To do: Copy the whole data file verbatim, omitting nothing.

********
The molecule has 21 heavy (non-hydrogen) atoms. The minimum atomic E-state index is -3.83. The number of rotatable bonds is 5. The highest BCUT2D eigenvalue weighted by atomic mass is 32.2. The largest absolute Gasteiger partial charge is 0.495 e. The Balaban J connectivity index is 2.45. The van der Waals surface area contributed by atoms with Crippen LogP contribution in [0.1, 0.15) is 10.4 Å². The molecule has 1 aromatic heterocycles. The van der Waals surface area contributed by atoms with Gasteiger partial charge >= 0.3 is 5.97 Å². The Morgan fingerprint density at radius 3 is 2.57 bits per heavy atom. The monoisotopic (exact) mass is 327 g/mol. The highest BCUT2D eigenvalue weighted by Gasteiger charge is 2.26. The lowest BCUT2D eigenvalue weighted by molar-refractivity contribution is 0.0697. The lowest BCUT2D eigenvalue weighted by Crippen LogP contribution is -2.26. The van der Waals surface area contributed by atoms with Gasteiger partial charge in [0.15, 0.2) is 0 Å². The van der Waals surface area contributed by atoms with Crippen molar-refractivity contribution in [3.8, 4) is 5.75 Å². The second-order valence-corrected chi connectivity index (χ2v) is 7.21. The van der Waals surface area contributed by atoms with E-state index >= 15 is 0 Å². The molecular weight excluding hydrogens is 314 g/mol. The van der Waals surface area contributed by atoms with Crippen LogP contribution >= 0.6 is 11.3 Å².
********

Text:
The molecule has 21 heavy (non-hydrogen) atoms. The minimum atomic E-state index is -3.83. The number of rotatable bonds is 5. The highest BCUT2D eigenvalue weighted by atomic mass is 32.2. The largest absolute Gasteiger partial charge is 0.495 e. The Balaban J connectivity index is 2.45. The van der Waals surface area contributed by atoms with Crippen LogP contribution in [0.1, 0.15) is 10.4 Å². The molecule has 1 aromatic heterocycles. The van der Waals surface area contributed by atoms with Gasteiger partial charge >= 0.3 is 5.97 Å². The Morgan fingerprint density at radius 3 is 2.57 bits per heavy atom. The monoisotopic (exact) mass is 327 g/mol. The highest BCUT2D eigenvalue weighted by Gasteiger charge is 2.26. The lowest BCUT2D eigenvalue weighted by molar-refractivity contribution is 0.0697. The lowest BCUT2D eigenvalue weighted by Crippen LogP contribution is -2.26. The van der Waals surface area contributed by atoms with Gasteiger partial charge in [0.15, 0.2) is 0 Å². The van der Waals surface area contributed by atoms with Crippen molar-refractivity contribution in [3.8, 4) is 5.75 Å². The second-order valence-corrected chi connectivity index (χ2v) is 7.21. The van der Waals surface area contributed by atoms with E-state index >= 15 is 0 Å². The molecular weight excluding hydrogens is 314 g/mol. The van der Waals surface area contributed by atoms with Crippen LogP contribution >= 0.6 is 11.3 Å².